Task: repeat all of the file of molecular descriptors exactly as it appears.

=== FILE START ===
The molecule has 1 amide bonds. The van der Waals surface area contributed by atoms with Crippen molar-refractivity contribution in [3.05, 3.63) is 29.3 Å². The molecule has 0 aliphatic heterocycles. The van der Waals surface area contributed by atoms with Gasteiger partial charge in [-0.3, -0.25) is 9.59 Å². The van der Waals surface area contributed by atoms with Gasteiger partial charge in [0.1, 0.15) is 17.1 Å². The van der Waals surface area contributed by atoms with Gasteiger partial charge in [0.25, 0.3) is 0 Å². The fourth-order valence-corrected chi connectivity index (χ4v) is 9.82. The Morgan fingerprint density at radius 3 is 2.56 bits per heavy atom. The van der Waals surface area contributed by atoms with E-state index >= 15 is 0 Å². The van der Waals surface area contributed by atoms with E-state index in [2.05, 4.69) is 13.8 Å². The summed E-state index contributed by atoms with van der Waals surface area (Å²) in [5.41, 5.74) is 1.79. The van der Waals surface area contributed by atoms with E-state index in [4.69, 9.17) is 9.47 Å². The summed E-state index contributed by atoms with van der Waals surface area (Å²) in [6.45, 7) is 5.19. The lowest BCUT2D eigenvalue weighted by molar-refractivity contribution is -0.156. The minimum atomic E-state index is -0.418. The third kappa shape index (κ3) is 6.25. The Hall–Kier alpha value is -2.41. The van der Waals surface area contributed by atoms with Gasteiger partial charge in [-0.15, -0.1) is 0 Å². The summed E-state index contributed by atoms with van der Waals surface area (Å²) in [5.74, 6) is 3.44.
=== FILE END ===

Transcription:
The molecule has 1 amide bonds. The van der Waals surface area contributed by atoms with Crippen molar-refractivity contribution in [3.05, 3.63) is 29.3 Å². The molecule has 0 aliphatic heterocycles. The van der Waals surface area contributed by atoms with Gasteiger partial charge in [-0.3, -0.25) is 9.59 Å². The van der Waals surface area contributed by atoms with Gasteiger partial charge in [0.1, 0.15) is 17.1 Å². The van der Waals surface area contributed by atoms with Gasteiger partial charge in [0.25, 0.3) is 0 Å². The fourth-order valence-corrected chi connectivity index (χ4v) is 9.82. The Morgan fingerprint density at radius 3 is 2.56 bits per heavy atom. The van der Waals surface area contributed by atoms with E-state index >= 15 is 0 Å². The van der Waals surface area contributed by atoms with E-state index in [2.05, 4.69) is 13.8 Å². The summed E-state index contributed by atoms with van der Waals surface area (Å²) in [5.41, 5.74) is 1.79. The van der Waals surface area contributed by atoms with E-state index in [4.69, 9.17) is 9.47 Å². The summed E-state index contributed by atoms with van der Waals surface area (Å²) in [6.45, 7) is 5.19. The lowest BCUT2D eigenvalue weighted by molar-refractivity contribution is -0.156. The minimum atomic E-state index is -0.418. The third kappa shape index (κ3) is 6.25. The Hall–Kier alpha value is -2.41. The van der Waals surface area contributed by atoms with Gasteiger partial charge in [-0.15, -0.1) is 0 Å². The summed E-state index contributed by atoms with van der Waals surface area (Å²) in [5.74, 6) is 3.44.